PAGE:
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to launch neither the brewer nor the packaging line was ready. Nick Lazaris along with other board of directors decided to outsource more of the development work for both brewing and packaging line. Sweeney who always worked with Greenwood describes his ideas to be great however difficult to be implemented. Further structural changes were made in the organization looking at the delay in meeting the deadlines. Greenwood was moved to R& D and Sweeney was the new head of engineering.

However, they still felt it was difficult to work with Greenwood ideas and hence a major decision of firing Greenwood was taken by Dragone. In 1996, Peter Dragone decided to move on as well, and Kernan, explored the idea of getting a new for which he took an outside help and Nick Lazaris was appointed for the position, with the background in marketing and manufacturing industry. Nick Lazaris with other board of directors assessed overall business model and decided to outsource more of the development work on both brewer and packaging side.

Keurig evolved from its traditional away-from-home, business-to-business (B2B) product offering, served through KADs, to a new line of at-home, business-to-consumer (B2C) products. Keurig contracted ePartners, a Microsoft-based software and services consultancy, to design and implement a system consisting of an integrated suite of products. The complete solution included a system based on Microsoft Dynamics GP(formerly Great Plains), Microsoft Commerce Server, The Great? Plains Siebel Front Office, and Microsoft SQL Server.

System included a highly customized, easy-to-use, and professional B2B and B2C e-commerce site with full integration to Great Plains and Great Plains Siebel Front Office. The hosted nature of the system allowed Keurig to keep IT costs low, maintain high availability, and focus on selling Keurig systems. The IT system served as the foundation for Keurig’s ongoing business and allowed Keurig to keep pace with the tremendous growth it continued to experience. The Green Mountain Coffee was good with their prestige, channels, manpower and marketing experience, Keurig came into an agreement with them in 1997.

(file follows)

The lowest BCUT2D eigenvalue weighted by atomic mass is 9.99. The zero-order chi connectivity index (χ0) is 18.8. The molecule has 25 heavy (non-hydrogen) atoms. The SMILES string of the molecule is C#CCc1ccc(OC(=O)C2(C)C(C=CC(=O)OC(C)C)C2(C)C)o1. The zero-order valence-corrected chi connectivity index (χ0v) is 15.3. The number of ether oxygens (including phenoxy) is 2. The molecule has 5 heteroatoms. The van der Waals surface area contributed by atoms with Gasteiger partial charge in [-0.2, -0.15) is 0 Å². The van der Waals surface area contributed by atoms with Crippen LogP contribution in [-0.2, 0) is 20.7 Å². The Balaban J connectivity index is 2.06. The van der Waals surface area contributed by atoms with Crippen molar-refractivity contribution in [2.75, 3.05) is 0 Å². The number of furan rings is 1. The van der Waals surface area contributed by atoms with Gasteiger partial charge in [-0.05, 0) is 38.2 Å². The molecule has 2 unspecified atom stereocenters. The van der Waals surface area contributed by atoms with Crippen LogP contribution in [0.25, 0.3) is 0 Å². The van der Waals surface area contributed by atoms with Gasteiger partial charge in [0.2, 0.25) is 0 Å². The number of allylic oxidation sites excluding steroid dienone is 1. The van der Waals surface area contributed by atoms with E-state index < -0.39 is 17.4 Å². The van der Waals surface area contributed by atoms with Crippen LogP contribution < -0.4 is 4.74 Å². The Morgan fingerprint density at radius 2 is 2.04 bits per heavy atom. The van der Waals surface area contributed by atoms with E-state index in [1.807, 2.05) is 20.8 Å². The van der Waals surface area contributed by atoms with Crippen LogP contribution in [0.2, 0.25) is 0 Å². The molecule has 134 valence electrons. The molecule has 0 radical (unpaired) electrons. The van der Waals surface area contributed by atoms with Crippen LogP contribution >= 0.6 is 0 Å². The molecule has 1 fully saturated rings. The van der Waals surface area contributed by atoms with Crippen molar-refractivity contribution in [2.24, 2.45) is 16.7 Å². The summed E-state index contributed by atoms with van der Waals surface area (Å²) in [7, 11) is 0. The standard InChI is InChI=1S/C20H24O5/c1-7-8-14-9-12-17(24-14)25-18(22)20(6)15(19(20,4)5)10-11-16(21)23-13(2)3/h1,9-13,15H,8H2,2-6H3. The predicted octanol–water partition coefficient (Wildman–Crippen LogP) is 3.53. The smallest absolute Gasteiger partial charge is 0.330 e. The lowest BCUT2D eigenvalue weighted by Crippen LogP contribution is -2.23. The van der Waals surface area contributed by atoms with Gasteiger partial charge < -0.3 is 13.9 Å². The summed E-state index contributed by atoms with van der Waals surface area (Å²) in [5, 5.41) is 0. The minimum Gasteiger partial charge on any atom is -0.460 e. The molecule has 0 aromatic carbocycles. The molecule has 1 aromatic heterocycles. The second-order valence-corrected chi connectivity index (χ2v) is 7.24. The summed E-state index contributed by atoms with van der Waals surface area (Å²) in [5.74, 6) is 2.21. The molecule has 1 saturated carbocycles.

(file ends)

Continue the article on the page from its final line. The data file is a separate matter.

Keurig kept the licensing for K-cup that gave them four to five cents per cup almost pure profit. This plan gave Keurig good profits, cash flows but lower sales. GMCR and Keurig sold the system through select distribution channels. The system featured the single-cup Keurig brewer and eight varieties of Green mountain coffee, including blends, flavored, decafs and estate coffees. Keurig’s K-cup packaging guaranteed that each cup of coffee was as fresh as “the first cup of coffee”. Keurig divided the market into three categories: office users, f ood service establishments and household.

They wanted to target first two categories before launching into the household sector. Office Coffee Systems also called OCS were first placed at the Thomas H. Lee, Goldman Sachs’ Boston Office, a Toshiba manufacturing facility and the Executive Educational building at the Harvard Business School for testing. Office Managers thought OCS would bring enhancement at work. Instead of running out of workplace for a hot cup of coffee every chance they get, now the employees can stay at their work desks and can make the coffee per cup in 30 seconds. It involves less time,